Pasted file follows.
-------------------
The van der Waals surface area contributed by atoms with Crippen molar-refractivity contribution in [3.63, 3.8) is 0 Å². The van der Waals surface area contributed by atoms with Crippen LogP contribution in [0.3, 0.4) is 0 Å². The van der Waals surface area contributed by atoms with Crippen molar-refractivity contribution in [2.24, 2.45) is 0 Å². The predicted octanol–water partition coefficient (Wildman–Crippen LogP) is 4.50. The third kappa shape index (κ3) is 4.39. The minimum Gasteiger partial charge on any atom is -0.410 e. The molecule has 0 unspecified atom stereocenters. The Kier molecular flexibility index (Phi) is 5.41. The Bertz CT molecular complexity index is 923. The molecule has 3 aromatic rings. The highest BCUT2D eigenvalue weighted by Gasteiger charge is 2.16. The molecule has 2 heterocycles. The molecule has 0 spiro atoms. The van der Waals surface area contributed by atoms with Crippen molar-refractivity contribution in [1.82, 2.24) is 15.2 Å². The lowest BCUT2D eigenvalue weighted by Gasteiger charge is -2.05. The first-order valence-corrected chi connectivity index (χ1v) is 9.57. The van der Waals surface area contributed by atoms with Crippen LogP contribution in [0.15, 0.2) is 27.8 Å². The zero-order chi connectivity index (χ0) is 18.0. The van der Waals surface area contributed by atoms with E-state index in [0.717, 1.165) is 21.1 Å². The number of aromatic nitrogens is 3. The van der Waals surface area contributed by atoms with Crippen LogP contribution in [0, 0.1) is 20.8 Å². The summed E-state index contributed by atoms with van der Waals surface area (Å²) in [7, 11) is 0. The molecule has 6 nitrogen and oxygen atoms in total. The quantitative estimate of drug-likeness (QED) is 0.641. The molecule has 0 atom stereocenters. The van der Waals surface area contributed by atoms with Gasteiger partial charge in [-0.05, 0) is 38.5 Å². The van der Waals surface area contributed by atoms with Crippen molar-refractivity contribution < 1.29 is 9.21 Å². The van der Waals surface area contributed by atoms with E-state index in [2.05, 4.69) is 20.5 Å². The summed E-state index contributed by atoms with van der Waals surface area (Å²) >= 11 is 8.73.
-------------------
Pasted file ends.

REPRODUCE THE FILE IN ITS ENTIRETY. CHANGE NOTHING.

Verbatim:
The van der Waals surface area contributed by atoms with Crippen molar-refractivity contribution in [3.63, 3.8) is 0 Å². The van der Waals surface area contributed by atoms with Crippen LogP contribution in [0.3, 0.4) is 0 Å². The van der Waals surface area contributed by atoms with Crippen molar-refractivity contribution in [2.24, 2.45) is 0 Å². The predicted octanol–water partition coefficient (Wildman–Crippen LogP) is 4.50. The third kappa shape index (κ3) is 4.39. The minimum Gasteiger partial charge on any atom is -0.410 e. The molecule has 0 unspecified atom stereocenters. The Kier molecular flexibility index (Phi) is 5.41. The Bertz CT molecular complexity index is 923. The molecule has 3 aromatic rings. The highest BCUT2D eigenvalue weighted by Gasteiger charge is 2.16. The molecule has 2 heterocycles. The molecule has 0 spiro atoms. The van der Waals surface area contributed by atoms with Crippen molar-refractivity contribution in [1.82, 2.24) is 15.2 Å². The lowest BCUT2D eigenvalue weighted by Gasteiger charge is -2.05. The first-order valence-corrected chi connectivity index (χ1v) is 9.57. The van der Waals surface area contributed by atoms with Crippen LogP contribution in [0.15, 0.2) is 27.8 Å². The zero-order chi connectivity index (χ0) is 18.0. The van der Waals surface area contributed by atoms with E-state index in [0.717, 1.165) is 21.1 Å². The number of aromatic nitrogens is 3. The van der Waals surface area contributed by atoms with Crippen LogP contribution in [0, 0.1) is 20.8 Å². The summed E-state index contributed by atoms with van der Waals surface area (Å²) in [7, 11) is 0. The molecule has 6 nitrogen and oxygen atoms in total. The quantitative estimate of drug-likeness (QED) is 0.641. The molecule has 0 atom stereocenters. The van der Waals surface area contributed by atoms with Gasteiger partial charge in [-0.05, 0) is 38.5 Å². The van der Waals surface area contributed by atoms with Crippen molar-refractivity contribution < 1.29 is 9.21 Å². The van der Waals surface area contributed by atoms with E-state index in [2.05, 4.69) is 20.5 Å². The summed E-state index contributed by atoms with van der Waals surface area (Å²) >= 11 is 8.73.